OAH Distinguished Lecturer Profile

Elizabeth Stordeur Pryor

Portrait of Elizabeth Stordeur Pryor
Image Credit: Andrew Greto

Elizabeth Stordeur Pryor, Ph.D, is an associate professor of history at Smith College. Dr. Pryor is the author of an award winning article, “The Etymology of [N-Word]: Resistance, Language and the Politics of Freedom in the Antebellum North” and 2016’s monograph Colored Travelers: Mobility and the Fight for Citizenship before the Civil War. Her new project, which developed out of her research and teaching, is an historical and pedagogical study of the n-word framed, in part, by her experience as a biracial woman in the United States who is also the daughter of iconic comedian Richard Pryor. Dr. Pryor is an award-winning teacher with 10 years experience teaching the n-word; she is Smith College’s Faculty Teaching Mentor for Inclusive and Equitable Pedagogies; and she conducts faculty workshops on navigating the n-word and other racist language in the classroom. Her teaching specialties include 19th century United States history, race and racism, African American women, and the history of U.S. slavery.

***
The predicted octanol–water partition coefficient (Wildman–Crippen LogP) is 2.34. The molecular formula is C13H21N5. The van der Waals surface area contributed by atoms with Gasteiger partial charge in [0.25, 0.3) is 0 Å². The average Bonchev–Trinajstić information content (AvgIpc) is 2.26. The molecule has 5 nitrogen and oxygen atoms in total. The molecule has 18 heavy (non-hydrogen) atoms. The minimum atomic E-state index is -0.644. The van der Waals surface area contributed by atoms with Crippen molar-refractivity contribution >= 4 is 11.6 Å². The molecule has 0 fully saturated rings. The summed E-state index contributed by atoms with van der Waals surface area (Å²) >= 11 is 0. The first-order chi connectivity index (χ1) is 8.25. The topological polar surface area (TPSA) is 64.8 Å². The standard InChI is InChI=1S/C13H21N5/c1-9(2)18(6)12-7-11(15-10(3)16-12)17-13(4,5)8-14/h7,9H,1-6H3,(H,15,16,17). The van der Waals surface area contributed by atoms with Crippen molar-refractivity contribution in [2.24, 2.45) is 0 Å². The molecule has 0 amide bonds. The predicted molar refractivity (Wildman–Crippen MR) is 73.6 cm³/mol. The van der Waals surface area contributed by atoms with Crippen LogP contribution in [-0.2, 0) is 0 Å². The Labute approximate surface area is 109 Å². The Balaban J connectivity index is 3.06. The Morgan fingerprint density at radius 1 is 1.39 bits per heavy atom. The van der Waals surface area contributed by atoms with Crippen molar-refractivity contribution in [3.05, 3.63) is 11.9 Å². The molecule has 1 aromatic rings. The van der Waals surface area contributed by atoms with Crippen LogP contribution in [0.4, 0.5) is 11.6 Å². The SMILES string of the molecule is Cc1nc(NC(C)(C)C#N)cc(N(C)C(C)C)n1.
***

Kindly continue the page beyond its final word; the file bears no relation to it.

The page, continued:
Featured Lecture

OAH Lectures

The n-word, a word prevalent in both racist and anti-racist documents, art, literature and politics, and is wreaking havoc across U.S. classrooms. With personal, pedagogical and historical perspective--framed in part by her experience as a biracial woman who is also the daughter of iconic comedian Richard Pryor--Dr. Pryor reflects on some of the reasons the n-word is so hard to talk about.
The story of how "Jim Crow" segregation was invented on the railroads in the antebellum North and how Black activists fought back, thus setting the stage for equal rights protest in the United States.